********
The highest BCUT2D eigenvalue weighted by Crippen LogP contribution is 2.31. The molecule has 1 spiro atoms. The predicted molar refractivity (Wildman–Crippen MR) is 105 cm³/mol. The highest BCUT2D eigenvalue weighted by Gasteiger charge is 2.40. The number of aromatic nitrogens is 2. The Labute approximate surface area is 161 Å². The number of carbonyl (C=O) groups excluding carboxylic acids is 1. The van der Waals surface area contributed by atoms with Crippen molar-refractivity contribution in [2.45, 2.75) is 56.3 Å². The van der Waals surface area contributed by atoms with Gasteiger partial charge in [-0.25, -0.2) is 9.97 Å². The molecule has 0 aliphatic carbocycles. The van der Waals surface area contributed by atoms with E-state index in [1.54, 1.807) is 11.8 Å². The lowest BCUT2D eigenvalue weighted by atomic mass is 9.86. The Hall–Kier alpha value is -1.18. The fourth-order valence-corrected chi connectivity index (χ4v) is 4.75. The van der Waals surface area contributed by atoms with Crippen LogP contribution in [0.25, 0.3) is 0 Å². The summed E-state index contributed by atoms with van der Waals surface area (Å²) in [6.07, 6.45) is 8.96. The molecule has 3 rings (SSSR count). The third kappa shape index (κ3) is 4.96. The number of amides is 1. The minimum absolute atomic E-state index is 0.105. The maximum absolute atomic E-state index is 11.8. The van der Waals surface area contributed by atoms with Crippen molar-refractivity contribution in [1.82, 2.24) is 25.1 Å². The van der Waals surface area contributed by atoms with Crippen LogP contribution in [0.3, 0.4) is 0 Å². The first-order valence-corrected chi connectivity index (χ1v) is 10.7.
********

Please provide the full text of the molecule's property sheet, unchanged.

The highest BCUT2D eigenvalue weighted by Crippen LogP contribution is 2.31. The molecule has 1 spiro atoms. The predicted molar refractivity (Wildman–Crippen MR) is 105 cm³/mol. The highest BCUT2D eigenvalue weighted by Gasteiger charge is 2.40. The number of aromatic nitrogens is 2. The Labute approximate surface area is 161 Å². The number of carbonyl (C=O) groups excluding carboxylic acids is 1. The van der Waals surface area contributed by atoms with Crippen molar-refractivity contribution in [2.45, 2.75) is 56.3 Å². The van der Waals surface area contributed by atoms with Gasteiger partial charge in [-0.25, -0.2) is 9.97 Å². The molecule has 0 aliphatic carbocycles. The van der Waals surface area contributed by atoms with E-state index in [1.54, 1.807) is 11.8 Å². The lowest BCUT2D eigenvalue weighted by atomic mass is 9.86. The Hall–Kier alpha value is -1.18. The fourth-order valence-corrected chi connectivity index (χ4v) is 4.75. The van der Waals surface area contributed by atoms with Crippen LogP contribution in [0.25, 0.3) is 0 Å². The summed E-state index contributed by atoms with van der Waals surface area (Å²) in [6.07, 6.45) is 8.96. The molecule has 3 rings (SSSR count). The third kappa shape index (κ3) is 4.96. The number of amides is 1. The minimum absolute atomic E-state index is 0.105. The maximum absolute atomic E-state index is 11.8. The van der Waals surface area contributed by atoms with Crippen molar-refractivity contribution in [1.82, 2.24) is 25.1 Å². The van der Waals surface area contributed by atoms with Crippen LogP contribution in [0.3, 0.4) is 0 Å². The first-order valence-corrected chi connectivity index (χ1v) is 10.7.